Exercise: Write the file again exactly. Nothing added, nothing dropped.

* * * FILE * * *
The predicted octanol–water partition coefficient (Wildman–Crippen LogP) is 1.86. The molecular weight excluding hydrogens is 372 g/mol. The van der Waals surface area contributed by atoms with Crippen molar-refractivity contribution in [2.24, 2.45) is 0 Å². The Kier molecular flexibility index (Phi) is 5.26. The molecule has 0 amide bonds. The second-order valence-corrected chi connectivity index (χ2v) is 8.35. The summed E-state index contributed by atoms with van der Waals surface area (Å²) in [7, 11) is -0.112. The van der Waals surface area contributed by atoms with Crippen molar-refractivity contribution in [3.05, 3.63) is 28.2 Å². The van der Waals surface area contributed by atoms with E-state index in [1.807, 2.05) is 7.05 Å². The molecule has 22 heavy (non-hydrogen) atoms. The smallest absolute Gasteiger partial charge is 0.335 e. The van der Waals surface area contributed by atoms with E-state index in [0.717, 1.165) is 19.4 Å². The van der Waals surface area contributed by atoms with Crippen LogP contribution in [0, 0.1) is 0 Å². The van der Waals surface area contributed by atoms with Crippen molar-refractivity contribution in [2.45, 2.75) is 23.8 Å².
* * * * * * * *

The predicted octanol–water partition coefficient (Wildman–Crippen LogP) is 1.86. The molecular weight excluding hydrogens is 372 g/mol. The van der Waals surface area contributed by atoms with Crippen molar-refractivity contribution in [2.24, 2.45) is 0 Å². The Kier molecular flexibility index (Phi) is 5.26. The molecule has 0 amide bonds. The second-order valence-corrected chi connectivity index (χ2v) is 8.35. The summed E-state index contributed by atoms with van der Waals surface area (Å²) in [7, 11) is -0.112. The van der Waals surface area contributed by atoms with Crippen molar-refractivity contribution in [3.05, 3.63) is 28.2 Å². The van der Waals surface area contributed by atoms with E-state index in [1.807, 2.05) is 7.05 Å². The molecule has 22 heavy (non-hydrogen) atoms. The smallest absolute Gasteiger partial charge is 0.335 e. The van der Waals surface area contributed by atoms with E-state index in [0.717, 1.165) is 19.4 Å². The van der Waals surface area contributed by atoms with Crippen LogP contribution in [0, 0.1) is 0 Å². The van der Waals surface area contributed by atoms with Crippen molar-refractivity contribution in [2.45, 2.75) is 23.8 Å².